Press roundup – Jeffrey Sachs
“The key to resolving America’s ills depends on greater fairness, decency, and honesty lie within our own borders, notably on how we share the benefits of advanced technologies such as robotics and artificial intelligence, and the booming profits they are producing. The real counterpart of falling American working-class incomes is not the rise of Mexican incomes but the soaring profits and incomes now going to the 1 percent. The key solutions for American workers are right at home, not in overseas military adventures, new arms races or self-defeating trade wars.” — Jeffrey Sachs
This week, our featured book is Building the New American Economy: Smart, Fair, and Sustainable, by Jeffrey D. Sachs, with a foreword by Bernie Sanders. For today’s post, we feature a roundup of some of Sachs’ recent writing for major national newspapers.
This past month, Professor Sachs has contributed multiple op-eds to The Boston Globe just a few of which we will describe here. On February 5th, he wrote on “Donald Trump’s dangerous China illusions,” exploring China’s recent history as an emerging global superpower and warning that the United States can no longer assume that it maintains primacy in world affairs as President Trump has argued. On January 29th, Prof. Sachs argued in “The balance sheet on ‘America First’” that only one of President Trump’s economic assertions has a grain of sense in it: that there should be a cutback in federal military spending. Otherwise, Sachs asserts, Trump’s directions in trade and investment policies are misguided. Third, in January 22nd’s “The shifting global landscape,” Prof. Sachs looks back at the publication in 1776 of Adam Smith’s foundational economic text The Wealth of Nations and finds parallels to today’s global climate that indicate a changing of the guard in how we think about and experience economic issues.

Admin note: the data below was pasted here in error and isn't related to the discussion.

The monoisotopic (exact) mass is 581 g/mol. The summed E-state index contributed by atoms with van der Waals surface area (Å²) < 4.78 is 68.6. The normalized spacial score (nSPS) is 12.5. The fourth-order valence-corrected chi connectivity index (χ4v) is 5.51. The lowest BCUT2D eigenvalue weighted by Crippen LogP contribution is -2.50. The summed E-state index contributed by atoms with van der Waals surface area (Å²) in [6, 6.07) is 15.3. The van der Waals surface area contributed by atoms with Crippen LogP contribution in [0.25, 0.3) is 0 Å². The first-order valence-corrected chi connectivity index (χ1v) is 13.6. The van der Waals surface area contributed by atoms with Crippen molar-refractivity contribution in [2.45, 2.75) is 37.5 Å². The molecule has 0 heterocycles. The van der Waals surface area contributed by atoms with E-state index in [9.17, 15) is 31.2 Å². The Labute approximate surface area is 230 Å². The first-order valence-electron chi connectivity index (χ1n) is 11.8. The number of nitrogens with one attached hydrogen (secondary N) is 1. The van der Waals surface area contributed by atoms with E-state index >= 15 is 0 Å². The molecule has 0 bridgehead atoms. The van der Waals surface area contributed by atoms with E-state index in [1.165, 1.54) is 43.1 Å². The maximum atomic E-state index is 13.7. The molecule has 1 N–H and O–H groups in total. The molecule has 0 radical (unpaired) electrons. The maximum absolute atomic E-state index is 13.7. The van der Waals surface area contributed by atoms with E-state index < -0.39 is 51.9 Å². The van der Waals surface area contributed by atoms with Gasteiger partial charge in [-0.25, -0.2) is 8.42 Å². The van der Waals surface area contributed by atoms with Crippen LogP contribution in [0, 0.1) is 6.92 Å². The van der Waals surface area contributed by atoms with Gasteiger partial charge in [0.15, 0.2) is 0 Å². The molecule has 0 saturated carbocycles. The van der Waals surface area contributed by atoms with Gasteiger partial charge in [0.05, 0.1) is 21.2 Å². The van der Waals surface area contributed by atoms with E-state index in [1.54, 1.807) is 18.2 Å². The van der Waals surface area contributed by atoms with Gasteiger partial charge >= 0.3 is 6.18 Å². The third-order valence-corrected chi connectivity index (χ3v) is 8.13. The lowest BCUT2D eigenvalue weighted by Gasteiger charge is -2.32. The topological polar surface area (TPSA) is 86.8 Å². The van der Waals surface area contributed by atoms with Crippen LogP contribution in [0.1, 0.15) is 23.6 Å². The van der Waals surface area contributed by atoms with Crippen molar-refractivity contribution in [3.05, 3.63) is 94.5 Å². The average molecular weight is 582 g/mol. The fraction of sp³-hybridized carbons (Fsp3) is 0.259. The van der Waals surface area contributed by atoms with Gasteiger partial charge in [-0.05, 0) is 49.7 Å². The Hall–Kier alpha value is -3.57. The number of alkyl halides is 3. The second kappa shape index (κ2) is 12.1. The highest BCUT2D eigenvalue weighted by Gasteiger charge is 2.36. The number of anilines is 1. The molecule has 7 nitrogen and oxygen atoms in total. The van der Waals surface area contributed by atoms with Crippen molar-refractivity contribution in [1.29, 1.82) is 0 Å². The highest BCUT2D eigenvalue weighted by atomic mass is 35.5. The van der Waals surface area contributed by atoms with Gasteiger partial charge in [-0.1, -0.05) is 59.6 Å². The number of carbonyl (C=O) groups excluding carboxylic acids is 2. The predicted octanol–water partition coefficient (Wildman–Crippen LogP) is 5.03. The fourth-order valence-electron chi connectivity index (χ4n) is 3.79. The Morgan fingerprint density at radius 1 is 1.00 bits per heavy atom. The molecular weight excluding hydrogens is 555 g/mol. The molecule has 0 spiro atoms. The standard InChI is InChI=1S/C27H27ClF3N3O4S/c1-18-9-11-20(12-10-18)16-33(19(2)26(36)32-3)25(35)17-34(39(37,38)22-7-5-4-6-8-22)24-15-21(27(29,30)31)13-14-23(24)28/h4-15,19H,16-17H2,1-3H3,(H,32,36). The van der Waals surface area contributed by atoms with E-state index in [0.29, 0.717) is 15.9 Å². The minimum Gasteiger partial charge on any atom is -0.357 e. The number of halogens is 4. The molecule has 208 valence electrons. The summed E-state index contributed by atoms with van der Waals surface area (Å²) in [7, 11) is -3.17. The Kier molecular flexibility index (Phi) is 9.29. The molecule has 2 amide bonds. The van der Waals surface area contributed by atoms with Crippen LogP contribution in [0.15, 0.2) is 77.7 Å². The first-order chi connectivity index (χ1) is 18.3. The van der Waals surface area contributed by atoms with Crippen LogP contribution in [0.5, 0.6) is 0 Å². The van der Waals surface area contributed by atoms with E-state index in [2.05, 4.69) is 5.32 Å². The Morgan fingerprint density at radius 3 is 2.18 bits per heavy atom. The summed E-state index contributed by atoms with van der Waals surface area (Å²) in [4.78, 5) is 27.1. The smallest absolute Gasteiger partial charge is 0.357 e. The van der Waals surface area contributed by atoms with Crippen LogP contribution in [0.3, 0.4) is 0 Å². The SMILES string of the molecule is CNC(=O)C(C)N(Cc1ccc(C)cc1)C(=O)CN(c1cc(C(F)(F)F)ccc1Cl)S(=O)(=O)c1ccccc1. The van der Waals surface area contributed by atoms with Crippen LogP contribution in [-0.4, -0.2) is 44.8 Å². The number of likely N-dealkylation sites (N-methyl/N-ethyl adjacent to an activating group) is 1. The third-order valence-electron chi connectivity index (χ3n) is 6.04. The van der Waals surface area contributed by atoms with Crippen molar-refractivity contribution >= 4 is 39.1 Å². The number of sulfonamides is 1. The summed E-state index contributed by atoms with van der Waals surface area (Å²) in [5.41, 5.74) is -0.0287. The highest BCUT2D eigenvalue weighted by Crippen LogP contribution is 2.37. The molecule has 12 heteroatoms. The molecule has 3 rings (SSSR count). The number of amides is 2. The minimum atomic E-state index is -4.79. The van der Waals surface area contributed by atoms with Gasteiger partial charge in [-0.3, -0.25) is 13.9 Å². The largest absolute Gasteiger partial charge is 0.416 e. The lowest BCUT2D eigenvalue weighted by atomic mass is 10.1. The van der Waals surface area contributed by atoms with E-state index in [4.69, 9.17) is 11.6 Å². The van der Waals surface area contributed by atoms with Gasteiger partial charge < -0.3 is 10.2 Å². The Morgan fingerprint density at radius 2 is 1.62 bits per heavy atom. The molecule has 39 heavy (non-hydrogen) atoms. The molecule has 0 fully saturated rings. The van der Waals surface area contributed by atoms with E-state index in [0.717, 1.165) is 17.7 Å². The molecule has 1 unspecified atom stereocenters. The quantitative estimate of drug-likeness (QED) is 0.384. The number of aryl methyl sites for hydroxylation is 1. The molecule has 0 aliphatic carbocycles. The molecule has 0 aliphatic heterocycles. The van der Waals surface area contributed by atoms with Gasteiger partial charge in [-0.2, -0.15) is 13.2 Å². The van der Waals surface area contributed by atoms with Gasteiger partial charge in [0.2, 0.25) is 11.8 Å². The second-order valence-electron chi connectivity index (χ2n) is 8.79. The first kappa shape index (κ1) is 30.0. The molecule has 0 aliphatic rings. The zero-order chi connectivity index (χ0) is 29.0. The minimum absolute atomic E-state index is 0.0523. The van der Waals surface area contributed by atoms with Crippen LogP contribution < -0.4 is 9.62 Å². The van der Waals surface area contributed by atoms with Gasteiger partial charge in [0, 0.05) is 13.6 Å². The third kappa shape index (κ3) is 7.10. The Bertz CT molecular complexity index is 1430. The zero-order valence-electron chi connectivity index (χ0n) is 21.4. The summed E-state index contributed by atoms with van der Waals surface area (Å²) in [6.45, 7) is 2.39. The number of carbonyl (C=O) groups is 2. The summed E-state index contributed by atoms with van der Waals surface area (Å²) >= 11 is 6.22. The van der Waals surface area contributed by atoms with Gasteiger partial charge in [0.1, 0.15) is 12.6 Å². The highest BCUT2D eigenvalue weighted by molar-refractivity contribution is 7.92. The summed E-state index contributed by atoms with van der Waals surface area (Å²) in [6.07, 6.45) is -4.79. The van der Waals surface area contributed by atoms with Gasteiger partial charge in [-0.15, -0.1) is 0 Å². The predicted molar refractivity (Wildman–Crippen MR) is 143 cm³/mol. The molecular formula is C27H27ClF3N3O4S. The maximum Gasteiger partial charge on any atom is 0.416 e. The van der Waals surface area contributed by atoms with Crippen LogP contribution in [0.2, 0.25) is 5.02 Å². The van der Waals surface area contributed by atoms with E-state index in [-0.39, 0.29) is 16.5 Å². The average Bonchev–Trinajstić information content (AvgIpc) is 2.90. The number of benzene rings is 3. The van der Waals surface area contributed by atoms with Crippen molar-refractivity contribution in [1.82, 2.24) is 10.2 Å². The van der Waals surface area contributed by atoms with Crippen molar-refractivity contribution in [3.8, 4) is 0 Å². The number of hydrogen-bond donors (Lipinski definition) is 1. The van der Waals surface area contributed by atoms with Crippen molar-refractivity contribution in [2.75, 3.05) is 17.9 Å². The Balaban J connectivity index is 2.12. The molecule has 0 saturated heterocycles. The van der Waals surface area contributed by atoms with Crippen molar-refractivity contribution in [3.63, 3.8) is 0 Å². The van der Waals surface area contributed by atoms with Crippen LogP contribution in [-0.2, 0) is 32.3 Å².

Sachs has also written frequently for Project Syndicate, where this month he published pieces on “Why Millenials Will Reject Trump” – the keys are their diversity, the particular nature of the economic challenges they face, and their awareness of the effects of climate change – and on “Learning to Love a Multipolar World,” exploring the roots of the vastly changed position the United States finds itself in in international politics.